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I have seen the 8KB (8192 = 96 Header + 36 Row Offset + 8060 Free space) page architecture in SQL Server. When it comes to storing a data record in Page i am confused.

In Below table i have create Integer for column ID it should take 4 Bytes but each record size/length is showing in DBCC PAGE Command 11 Bytes.

I have created a simple table as below:

CREATE TABLE PAGETEST
(
    ID int primary key
)
GO
INSERT INTO PAGETEST values (200)  

Q 1). Why a simple integer data is taking 4 actual bytes of data + 7 Bytes extra = 11 Bytes.
Q 2). Can anybody explain how does a record store in a page.

Kindly find the images below:

enter image description here

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  • I believe size 11 is because : 1 byte (for status bits 1 )+ 1 byte (for status bits 2 )+ 2 bytes (used to store the size of fixed length columns)+ 4 bytes (of fixed length column ID )+ 2 bytes (used to store total number of columns)+ 1 byte (for null bitmap)
    – Sabin B
    Apr 21, 2017 at 9:02
  • Hello Sabin, Can you please explain in breif what are these status bits and null bitmap and why it is storing 2 bytes for total columns and how. Apr 21, 2017 at 9:12
  • Try to read , from Paul Randal, sqlskills.com/blogs/paul/… His article is more precise and he is well inform
    – Sabin B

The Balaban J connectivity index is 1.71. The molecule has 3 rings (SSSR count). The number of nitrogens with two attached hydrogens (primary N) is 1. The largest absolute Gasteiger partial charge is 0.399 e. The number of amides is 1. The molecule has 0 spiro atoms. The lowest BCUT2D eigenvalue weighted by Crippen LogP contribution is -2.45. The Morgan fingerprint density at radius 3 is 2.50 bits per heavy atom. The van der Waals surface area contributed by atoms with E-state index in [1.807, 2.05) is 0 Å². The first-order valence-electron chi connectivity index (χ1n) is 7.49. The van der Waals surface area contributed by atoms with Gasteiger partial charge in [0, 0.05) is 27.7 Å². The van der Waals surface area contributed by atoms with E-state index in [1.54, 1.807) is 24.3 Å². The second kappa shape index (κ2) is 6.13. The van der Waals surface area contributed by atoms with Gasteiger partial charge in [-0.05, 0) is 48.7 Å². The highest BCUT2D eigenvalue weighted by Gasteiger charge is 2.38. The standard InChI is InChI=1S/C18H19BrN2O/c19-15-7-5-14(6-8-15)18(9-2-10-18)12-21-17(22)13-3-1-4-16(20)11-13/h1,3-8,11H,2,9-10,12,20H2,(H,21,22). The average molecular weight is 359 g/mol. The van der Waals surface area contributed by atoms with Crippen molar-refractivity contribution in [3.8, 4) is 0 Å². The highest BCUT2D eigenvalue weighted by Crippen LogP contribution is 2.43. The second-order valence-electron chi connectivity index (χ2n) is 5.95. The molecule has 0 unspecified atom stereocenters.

Apr 21, 2017 at 9:21

2 Answers 2

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One important thing to keep in mind is that rowstore tables have a minimum row size of 9 bytes. You can see some details about that in the answer and comments here. If you're going to be creating sample data and digging around in pages I recommend creating at least a few columns to make what you're looking at more clear. Otherwise you can run into a case where a table with a single TINYINT column appears to take up as much space as a table with a single SMALLINT, which doesn't make sense at first.

CREATE TABLE dbo.X_TINYINT (ID SMALLINT NOT NULL);
CREATE TABLE dbo.X_SMALLINT (ID SMALLINT NOT NULL);

INSERT INTO dbo.X_TINYINT WITH (TABLOCK)
SELECT TOP (100000) 0
FROM master..spt_values t1
CROSS JOIN master..spt_values t2
OPTION (MAXDOP 1);

INSERT INTO dbo.X_SMALLINT WITH (TABLOCK)
SELECT * FROM dbo.X_TINYINT;

sp_spaceused 'X_TINYINT'; -- 1096 KB reserved

sp_spaceused 'X_SMALLINT'; -- 1096 KB reserved
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This is explained better in this article as mentioned by @sabin bio. https://www.sqlskills.com/blogs/paul/inside-the-storage-engine-anatomy-of-a-record/

In your page dump if you look at hex value of c8 it turns out to be 200 in decimal. That is the data you inserted.
c8000000 takes 4 bytes and that is fixed length data. 4 (1000800) and 3 (01000) bytes before and after fixed length data are explained in Paul's blog post.

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